Welcome to our seventh edition of Thursday Tidings! Please find our previous editions here.
In this week’s special edition, we are coming to you live from the biennial McMullen Symposium at the United States Naval Academy.
The McMullen Symposium, which has been held since 1973, is the premier gathering of professional Naval Historians from around the world. This year, over 35 current or former members of the Naval Historical Foundation are participating in this year’s McMullen Symposium, either as panel members or discussion chairs. We are thrilled that so many of our valued members are giving their time to share knowledge on Naval history.
Two of our very own Board Members will also be participating in one of the main events of the symposium, the McMullen Sea Power Discussion on Thursday evening. VADM Frank Pandolfe, USN (Ret.), Ph.D., and Dr. David Rosenberg from the Institute of Defense Analysis will be discussing “CNO Leadership: King, Burke, Zumwalt, and their Legacies.” Recall our second Thursday Tidings, when we highlighted Admiral Ernest J. King’s reflections on the technological improvement caused by World War II.
Admiral Pandolfe and Dr. Rosenberg will also be joined by Naval Historical Foundation members Dr. Edward Marolda (U.S. Naval Institute) and Admiral Jonathan Greenert, USN (Ret) for this panel discussion. We are confident that it will be an enlightening and beneficial dialogue.
The Naval Historical Foundation is also hosting our annual Dudley Knox Award Dinner on Friday night following the symposium. This year, we are awarding the Commodore Dudley Knox Medal to Mr. Tryone G. Martin, Mr. Norman Polmar, and Mr. David Curtis Skaggs.
We send a full congratulations to these three gentlemen for their dedication to the study and preservation of Naval History, and we are looking forward to officially recognizing them at our Dinner tomorrow evening.
“‘Thank God for the United States Navy!’: Combined Arms and Inter-Service Actions”
Of the many other interesting discussions scheduled for the McMullen Symposium will host another one of our members – Mr. Nathan D. Wells (Quincy College) will be discussing the role of inter-service cooperation in a talk entitled “‘Thank God for the United States Navy!’: Combined Arms and Inter-Service Actions.” The role of the U.S. Navy in combined arms action is, of course, a vitally important discussion even today.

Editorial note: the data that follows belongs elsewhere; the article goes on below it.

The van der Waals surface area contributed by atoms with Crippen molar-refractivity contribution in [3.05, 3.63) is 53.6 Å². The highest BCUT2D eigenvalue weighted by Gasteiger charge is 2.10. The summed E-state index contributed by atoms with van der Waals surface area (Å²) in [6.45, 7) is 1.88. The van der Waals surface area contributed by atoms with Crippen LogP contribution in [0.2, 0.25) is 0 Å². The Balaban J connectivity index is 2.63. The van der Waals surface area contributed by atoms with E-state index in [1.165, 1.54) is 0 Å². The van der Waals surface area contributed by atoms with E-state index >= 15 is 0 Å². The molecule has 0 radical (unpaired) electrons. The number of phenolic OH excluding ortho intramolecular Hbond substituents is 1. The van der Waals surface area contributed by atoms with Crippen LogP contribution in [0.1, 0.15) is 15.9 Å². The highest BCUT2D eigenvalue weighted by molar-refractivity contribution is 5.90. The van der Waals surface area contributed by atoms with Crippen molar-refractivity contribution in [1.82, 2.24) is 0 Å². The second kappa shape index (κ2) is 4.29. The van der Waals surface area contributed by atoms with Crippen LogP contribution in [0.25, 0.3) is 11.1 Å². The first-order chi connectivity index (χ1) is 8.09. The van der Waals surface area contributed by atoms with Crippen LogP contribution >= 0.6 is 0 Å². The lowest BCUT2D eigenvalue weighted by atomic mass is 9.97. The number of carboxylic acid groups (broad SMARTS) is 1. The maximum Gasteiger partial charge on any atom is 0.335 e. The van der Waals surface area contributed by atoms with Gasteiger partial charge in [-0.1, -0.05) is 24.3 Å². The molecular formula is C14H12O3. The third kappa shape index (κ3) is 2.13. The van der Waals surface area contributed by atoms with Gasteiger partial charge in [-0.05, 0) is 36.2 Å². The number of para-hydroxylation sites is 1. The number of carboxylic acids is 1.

When Inter-Service (naval, army, and air forces) action is made even more complex in the context of coalition warfare (with multiple nations participating), it becomes increasingly difficult for commanders to develop a coherent and unified strategy. This aspect of the war was so important that one of the volumes within the Pentagon’s offical history of World War II was Maurice Matloff’s Strategic Planning for Coalition Warfare, 1943-1944.
Matloff’s work, often cited as a masterpiece of both military history and strategy, contains a section on the confluence of inter-nation and inter-service warfare in the Pacific theater of World War II. In it, he wrote that the:
[P]roblems of operational strategy and policy remained to be settled—problems inextricably mixed up with the complex and long-lingering questions of command in the Pacific. Army-Navy disagreement on the question of over-all command in the Pacific had proved to be a sore spot that eluded treatment. Since neither side was willing to accept the remedies offered by the other, compromise solutions, which satisfied no one completely, were usually adopted, resulting in makeshift operation-to-operation arrangements that had to be re-examined constantly as conditions changed (pg. 88-89).
Matloff’s work explored the intersection between U.S. Navy and Army interests, over and against the interests of the specific services of both the British and Soviet Union. With so many moving pieces, it is understandable that planning and joint-cooperation proved as difficult as it did. Nonetheless, out of World War II came more formalized inter-service and inter-coalition strategies from the United States Department of Defense, strategies still in use today.
Matloff’s work contains a large amount of interesting and overlooked history, and you may find the full published edition online through the U.S. Army. You may also find Matloff’s earlier work on strategic planning focusing on 1941 and 1942, also for free through the U.S. Army.
Click the links below to find these free online classics of military history.
Next week on Thursday Tidings, in honor of National Hispanic Heritage month (September 15 – October 15), we will be reflecting on the vital legacy of Hispanic-Americans in the United States Navy.